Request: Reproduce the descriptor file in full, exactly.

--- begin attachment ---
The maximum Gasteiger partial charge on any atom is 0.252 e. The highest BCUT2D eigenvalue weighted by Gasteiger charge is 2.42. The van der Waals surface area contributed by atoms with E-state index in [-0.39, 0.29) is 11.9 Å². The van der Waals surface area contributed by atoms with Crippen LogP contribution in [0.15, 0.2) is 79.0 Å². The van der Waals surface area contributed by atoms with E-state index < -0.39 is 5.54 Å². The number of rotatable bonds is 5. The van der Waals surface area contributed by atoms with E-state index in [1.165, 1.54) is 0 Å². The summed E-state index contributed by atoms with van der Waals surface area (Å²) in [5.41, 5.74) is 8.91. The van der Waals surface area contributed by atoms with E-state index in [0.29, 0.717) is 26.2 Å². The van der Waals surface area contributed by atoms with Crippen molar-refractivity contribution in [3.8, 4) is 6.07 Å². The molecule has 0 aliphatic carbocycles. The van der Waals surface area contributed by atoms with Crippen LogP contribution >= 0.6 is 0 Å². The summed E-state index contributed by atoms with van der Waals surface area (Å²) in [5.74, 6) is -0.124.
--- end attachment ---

The maximum Gasteiger partial charge on any atom is 0.252 e. The highest BCUT2D eigenvalue weighted by Gasteiger charge is 2.42. The van der Waals surface area contributed by atoms with E-state index in [-0.39, 0.29) is 11.9 Å². The van der Waals surface area contributed by atoms with Crippen LogP contribution in [0.15, 0.2) is 79.0 Å². The van der Waals surface area contributed by atoms with E-state index < -0.39 is 5.54 Å². The number of rotatable bonds is 5. The van der Waals surface area contributed by atoms with E-state index in [1.165, 1.54) is 0 Å². The summed E-state index contributed by atoms with van der Waals surface area (Å²) in [5.41, 5.74) is 8.91. The van der Waals surface area contributed by atoms with E-state index in [0.29, 0.717) is 26.2 Å². The van der Waals surface area contributed by atoms with Crippen molar-refractivity contribution in [3.8, 4) is 6.07 Å². The molecule has 0 aliphatic carbocycles. The van der Waals surface area contributed by atoms with Crippen LogP contribution >= 0.6 is 0 Å². The summed E-state index contributed by atoms with van der Waals surface area (Å²) in [5.74, 6) is -0.124.